Our Story

AngelStreet began in November 2013 when a leader from Hope Church requested for a children’s choir to sing during a Women’s Christmas Dinner. Jill Dyson and Ruth Abigail Smith assembled a group of eleven girls from Oasis of Hope (in North Memphis) and STREETS Ministries. During a few short weeks, the group rehearsed, wrote and professionally recorded an original song, and performed in front of 1000 guests. They quickly realized they enjoyed the time spent together learning about music but even more connecting as girls and women. 

Through the following months, the volunteer staff planned what the upcoming school year could hold for AngelStreet. Research they conducted showed a void of the arts in nearby schools as well as a lack of creative programs available to females. Oasis of Hope partnered with the team to help launch the new program. Recruitment in local schools and auditions took place resulting in a group of young ladies who sought an outlet for afterschool activities focused on music and fun. To date, auditions continue every fall and over 300 lives have been (and continue to be) enhanced through the power of music and mentoring... Read More

In 2018, AngelStreet expanded its wings to add a second chapter located at STREETS Ministries (Graham Heights). We are thrilled to provide creative, all-female mentoring opportunities in partnership with such wonderful organizations.

AngelStreet is regularly invited to perform at large and small events throughout the Memphis area for private, corporate, and church audiences. Participants have sung for local government officials, President and Mrs. Jimmy Carter, nationally-recognized authors/speakers/actors, and alongside Christian artists Mandisa and TobyMac during the 2018 K-LOVE Fan Awards at the legendary Grand Ole Opry.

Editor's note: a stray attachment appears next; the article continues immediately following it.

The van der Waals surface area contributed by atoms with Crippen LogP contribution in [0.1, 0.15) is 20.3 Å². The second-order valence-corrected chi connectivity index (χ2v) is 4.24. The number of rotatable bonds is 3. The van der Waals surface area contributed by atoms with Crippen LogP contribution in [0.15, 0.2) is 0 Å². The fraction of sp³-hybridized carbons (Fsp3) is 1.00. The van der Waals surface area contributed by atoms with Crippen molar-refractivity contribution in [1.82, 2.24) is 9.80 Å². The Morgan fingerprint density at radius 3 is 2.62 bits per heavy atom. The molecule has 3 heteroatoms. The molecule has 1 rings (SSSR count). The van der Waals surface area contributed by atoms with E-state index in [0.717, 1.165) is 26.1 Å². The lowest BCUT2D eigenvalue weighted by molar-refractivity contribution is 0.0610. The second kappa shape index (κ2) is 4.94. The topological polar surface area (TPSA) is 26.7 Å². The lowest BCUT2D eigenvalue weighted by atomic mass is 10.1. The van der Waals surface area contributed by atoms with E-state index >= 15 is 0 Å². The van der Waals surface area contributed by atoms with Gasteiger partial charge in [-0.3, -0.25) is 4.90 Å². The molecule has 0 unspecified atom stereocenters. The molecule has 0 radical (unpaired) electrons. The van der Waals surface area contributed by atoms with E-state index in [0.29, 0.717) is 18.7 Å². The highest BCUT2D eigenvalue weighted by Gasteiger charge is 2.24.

Since 2013, we have seen over 300 girls walk through our doors.

We have established a notable presence in the Memphis community, working with at-risk girls (ages 8-18) in the North Memphis and Graham Heights Communities. Each year, we recruit girls from Memphis Scholars Caldwell-Guthrie, KIPP Memphis Collegiate School, Humes Preparatory Academy Middle School, Kingsbury Middle School, Kingsbury High School, and other local schools to “audition” into the program. We keep our girls safe – and off the street – by offering a creative outlet to develop their artistic potential through song and music. In the process, the girls develop confidence, team-building and cooperation, all needed life skills.

Metrics, data collection and evaluation are imperative to AngelStreet’s evolution. Students surveyed told us that: 41% said that they either rarely or never sang in front of an audience prior to AngelStreet, 98% said that they are not afraid to sing in front of an audience most of the time since participating in AngelStreet and 85% of the girls said that they ALWAYS feel safe at AngelStreet. We believe the numbers tell us what’s needed... fellowship, safe places and increasing confidence and leadership through song in our girls.

Children living in poverty are most at risk for juvenile delinquency, truancy and other negative behaviors, especially young women. Further, research shows that these experiences increase the probability of girls dropping out of school and falling victim to other negative behaviors. We feel certain the success, like our North Memphis chapter, will duplicate in Graham Heights and we look forward to growing more relationships with partners who will help support our efforts.  Thank you for continued partnership and support!

Arts/Music programs are shown to significantly improve the overall education and achievements of students.

  • Students who study art and music are 4x more likely to be recognized for academic achievement and 3x more likely to be awarded for school attendance
  • The strategy of using music education in an urban context positively impacts the youth and strengthens the community being used as an intervention model
  • Constant music and theater study corresponds with higher achievement in math and reading
  • Multiple studies show that art studies and activities help keep high-risk dropout students in school
  • High school students who participate in the arts are more likely to continue to participate as young adults and to have higher levels of educational attainment
  • In a study of a high-poverty schools in Chicago, schools participating in Chicago Arts Partnerships in Education (CAPE) made huge strides in closing the gap between high- and low-income students’ academic achievement